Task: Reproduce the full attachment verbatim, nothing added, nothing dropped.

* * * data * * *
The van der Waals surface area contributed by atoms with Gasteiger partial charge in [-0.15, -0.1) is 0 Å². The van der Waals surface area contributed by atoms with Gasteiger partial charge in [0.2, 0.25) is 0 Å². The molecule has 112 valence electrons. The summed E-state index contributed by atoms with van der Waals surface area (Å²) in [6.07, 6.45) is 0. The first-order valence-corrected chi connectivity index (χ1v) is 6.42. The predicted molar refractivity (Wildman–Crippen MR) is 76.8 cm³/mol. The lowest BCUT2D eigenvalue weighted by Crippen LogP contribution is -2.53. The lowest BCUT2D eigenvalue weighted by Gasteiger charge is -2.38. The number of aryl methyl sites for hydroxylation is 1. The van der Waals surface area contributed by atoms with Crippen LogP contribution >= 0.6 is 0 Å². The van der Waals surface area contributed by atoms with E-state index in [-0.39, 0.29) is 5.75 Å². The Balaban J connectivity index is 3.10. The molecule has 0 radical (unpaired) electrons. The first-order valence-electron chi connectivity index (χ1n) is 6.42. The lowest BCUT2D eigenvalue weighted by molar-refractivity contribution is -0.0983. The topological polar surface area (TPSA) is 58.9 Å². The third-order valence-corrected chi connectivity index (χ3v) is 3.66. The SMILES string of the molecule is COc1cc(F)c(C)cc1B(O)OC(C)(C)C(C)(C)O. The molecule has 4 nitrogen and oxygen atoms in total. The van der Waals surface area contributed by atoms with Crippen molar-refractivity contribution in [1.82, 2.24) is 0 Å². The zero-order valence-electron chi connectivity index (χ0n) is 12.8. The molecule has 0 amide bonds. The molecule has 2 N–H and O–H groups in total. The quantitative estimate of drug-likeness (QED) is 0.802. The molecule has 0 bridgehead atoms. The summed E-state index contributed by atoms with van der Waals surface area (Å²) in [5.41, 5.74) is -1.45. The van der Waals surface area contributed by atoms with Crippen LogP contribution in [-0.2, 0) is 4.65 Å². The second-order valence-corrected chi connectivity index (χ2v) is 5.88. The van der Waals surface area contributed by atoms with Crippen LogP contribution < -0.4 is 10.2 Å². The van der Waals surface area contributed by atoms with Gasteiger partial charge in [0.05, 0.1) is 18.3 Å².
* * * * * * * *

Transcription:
The van der Waals surface area contributed by atoms with Gasteiger partial charge in [-0.15, -0.1) is 0 Å². The van der Waals surface area contributed by atoms with Gasteiger partial charge in [0.2, 0.25) is 0 Å². The molecule has 112 valence electrons. The summed E-state index contributed by atoms with van der Waals surface area (Å²) in [6.07, 6.45) is 0. The first-order valence-corrected chi connectivity index (χ1v) is 6.42. The predicted molar refractivity (Wildman–Crippen MR) is 76.8 cm³/mol. The lowest BCUT2D eigenvalue weighted by Crippen LogP contribution is -2.53. The lowest BCUT2D eigenvalue weighted by Gasteiger charge is -2.38. The number of aryl methyl sites for hydroxylation is 1. The van der Waals surface area contributed by atoms with Crippen LogP contribution >= 0.6 is 0 Å². The van der Waals surface area contributed by atoms with E-state index in [-0.39, 0.29) is 5.75 Å². The Balaban J connectivity index is 3.10. The molecule has 0 radical (unpaired) electrons. The first-order valence-electron chi connectivity index (χ1n) is 6.42. The lowest BCUT2D eigenvalue weighted by molar-refractivity contribution is -0.0983. The topological polar surface area (TPSA) is 58.9 Å². The third-order valence-corrected chi connectivity index (χ3v) is 3.66. The SMILES string of the molecule is COc1cc(F)c(C)cc1B(O)OC(C)(C)C(C)(C)O. The molecule has 4 nitrogen and oxygen atoms in total. The van der Waals surface area contributed by atoms with Crippen molar-refractivity contribution in [1.82, 2.24) is 0 Å². The zero-order valence-electron chi connectivity index (χ0n) is 12.8. The molecule has 0 amide bonds. The molecule has 2 N–H and O–H groups in total. The quantitative estimate of drug-likeness (QED) is 0.802. The molecule has 0 bridgehead atoms. The summed E-state index contributed by atoms with van der Waals surface area (Å²) in [5.41, 5.74) is -1.45. The van der Waals surface area contributed by atoms with Crippen LogP contribution in [-0.2, 0) is 4.65 Å². The second-order valence-corrected chi connectivity index (χ2v) is 5.88. The van der Waals surface area contributed by atoms with Crippen LogP contribution < -0.4 is 10.2 Å². The van der Waals surface area contributed by atoms with Gasteiger partial charge in [0.05, 0.1) is 18.3 Å².